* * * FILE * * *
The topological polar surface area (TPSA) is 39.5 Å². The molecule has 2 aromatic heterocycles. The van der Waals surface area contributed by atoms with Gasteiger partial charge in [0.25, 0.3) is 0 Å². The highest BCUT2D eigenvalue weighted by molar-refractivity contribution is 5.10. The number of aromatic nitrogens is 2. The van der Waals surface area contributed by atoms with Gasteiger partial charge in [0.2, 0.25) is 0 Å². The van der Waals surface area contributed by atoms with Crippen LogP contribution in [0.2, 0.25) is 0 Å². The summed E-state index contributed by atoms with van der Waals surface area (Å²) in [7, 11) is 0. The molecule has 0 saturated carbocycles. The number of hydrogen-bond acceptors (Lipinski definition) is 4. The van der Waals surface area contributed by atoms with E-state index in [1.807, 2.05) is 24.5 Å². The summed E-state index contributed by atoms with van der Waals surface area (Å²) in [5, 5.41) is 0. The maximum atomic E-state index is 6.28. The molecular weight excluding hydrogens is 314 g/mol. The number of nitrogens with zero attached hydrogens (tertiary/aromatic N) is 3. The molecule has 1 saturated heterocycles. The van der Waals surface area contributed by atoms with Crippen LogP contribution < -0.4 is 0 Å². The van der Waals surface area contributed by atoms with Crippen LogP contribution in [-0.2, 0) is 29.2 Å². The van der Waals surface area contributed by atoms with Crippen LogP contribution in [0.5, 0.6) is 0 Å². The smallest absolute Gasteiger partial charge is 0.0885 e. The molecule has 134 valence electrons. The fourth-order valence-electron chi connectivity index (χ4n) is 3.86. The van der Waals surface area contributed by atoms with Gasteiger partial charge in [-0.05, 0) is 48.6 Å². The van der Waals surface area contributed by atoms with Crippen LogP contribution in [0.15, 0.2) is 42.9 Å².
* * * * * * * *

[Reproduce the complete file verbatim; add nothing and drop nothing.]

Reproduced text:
The topological polar surface area (TPSA) is 39.5 Å². The molecule has 2 aromatic heterocycles. The van der Waals surface area contributed by atoms with Gasteiger partial charge in [0.25, 0.3) is 0 Å². The highest BCUT2D eigenvalue weighted by molar-refractivity contribution is 5.10. The number of aromatic nitrogens is 2. The van der Waals surface area contributed by atoms with Gasteiger partial charge in [0.2, 0.25) is 0 Å². The van der Waals surface area contributed by atoms with Crippen LogP contribution in [0.2, 0.25) is 0 Å². The summed E-state index contributed by atoms with van der Waals surface area (Å²) in [7, 11) is 0. The molecule has 0 saturated carbocycles. The number of hydrogen-bond acceptors (Lipinski definition) is 4. The van der Waals surface area contributed by atoms with E-state index in [1.807, 2.05) is 24.5 Å². The summed E-state index contributed by atoms with van der Waals surface area (Å²) in [5, 5.41) is 0. The maximum atomic E-state index is 6.28. The molecular weight excluding hydrogens is 314 g/mol. The number of nitrogens with zero attached hydrogens (tertiary/aromatic N) is 3. The molecule has 1 saturated heterocycles. The van der Waals surface area contributed by atoms with Crippen LogP contribution < -0.4 is 0 Å². The van der Waals surface area contributed by atoms with Crippen LogP contribution in [-0.2, 0) is 29.2 Å². The van der Waals surface area contributed by atoms with Crippen LogP contribution in [0.5, 0.6) is 0 Å². The smallest absolute Gasteiger partial charge is 0.0885 e. The molecule has 134 valence electrons. The fourth-order valence-electron chi connectivity index (χ4n) is 3.86. The van der Waals surface area contributed by atoms with Gasteiger partial charge in [-0.05, 0) is 48.6 Å². The van der Waals surface area contributed by atoms with Crippen LogP contribution in [0.15, 0.2) is 42.9 Å².